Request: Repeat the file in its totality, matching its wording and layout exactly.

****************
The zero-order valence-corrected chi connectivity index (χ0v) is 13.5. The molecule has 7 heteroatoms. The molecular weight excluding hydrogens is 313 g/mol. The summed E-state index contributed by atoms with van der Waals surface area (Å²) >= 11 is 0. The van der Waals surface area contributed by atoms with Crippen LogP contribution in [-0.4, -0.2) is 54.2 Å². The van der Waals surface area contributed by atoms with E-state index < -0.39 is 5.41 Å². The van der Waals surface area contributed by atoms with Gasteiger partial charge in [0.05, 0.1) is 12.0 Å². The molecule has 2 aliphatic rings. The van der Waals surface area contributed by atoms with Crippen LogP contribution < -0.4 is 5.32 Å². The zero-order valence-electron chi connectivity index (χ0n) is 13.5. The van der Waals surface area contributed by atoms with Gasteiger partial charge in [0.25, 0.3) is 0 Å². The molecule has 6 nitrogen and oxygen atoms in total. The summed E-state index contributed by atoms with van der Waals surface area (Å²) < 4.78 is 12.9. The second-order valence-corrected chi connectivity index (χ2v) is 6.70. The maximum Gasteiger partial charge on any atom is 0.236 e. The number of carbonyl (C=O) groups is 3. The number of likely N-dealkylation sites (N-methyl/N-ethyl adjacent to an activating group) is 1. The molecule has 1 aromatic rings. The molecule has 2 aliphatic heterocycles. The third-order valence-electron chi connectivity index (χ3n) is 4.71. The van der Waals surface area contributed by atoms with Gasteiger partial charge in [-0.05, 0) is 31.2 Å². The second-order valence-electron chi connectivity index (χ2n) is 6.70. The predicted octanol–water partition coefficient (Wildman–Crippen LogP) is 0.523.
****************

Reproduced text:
The zero-order valence-corrected chi connectivity index (χ0v) is 13.5. The molecule has 7 heteroatoms. The molecular weight excluding hydrogens is 313 g/mol. The summed E-state index contributed by atoms with van der Waals surface area (Å²) >= 11 is 0. The van der Waals surface area contributed by atoms with Crippen LogP contribution in [-0.4, -0.2) is 54.2 Å². The van der Waals surface area contributed by atoms with E-state index < -0.39 is 5.41 Å². The van der Waals surface area contributed by atoms with Gasteiger partial charge in [0.05, 0.1) is 12.0 Å². The molecule has 2 aliphatic rings. The van der Waals surface area contributed by atoms with Crippen LogP contribution < -0.4 is 5.32 Å². The zero-order valence-electron chi connectivity index (χ0n) is 13.5. The van der Waals surface area contributed by atoms with Gasteiger partial charge in [0.25, 0.3) is 0 Å². The molecule has 6 nitrogen and oxygen atoms in total. The summed E-state index contributed by atoms with van der Waals surface area (Å²) < 4.78 is 12.9. The second-order valence-corrected chi connectivity index (χ2v) is 6.70. The maximum Gasteiger partial charge on any atom is 0.236 e. The number of carbonyl (C=O) groups is 3. The number of likely N-dealkylation sites (N-methyl/N-ethyl adjacent to an activating group) is 1. The molecule has 1 aromatic rings. The molecule has 2 aliphatic heterocycles. The third-order valence-electron chi connectivity index (χ3n) is 4.71. The van der Waals surface area contributed by atoms with Gasteiger partial charge in [-0.05, 0) is 31.2 Å². The second-order valence-electron chi connectivity index (χ2n) is 6.70. The predicted octanol–water partition coefficient (Wildman–Crippen LogP) is 0.523.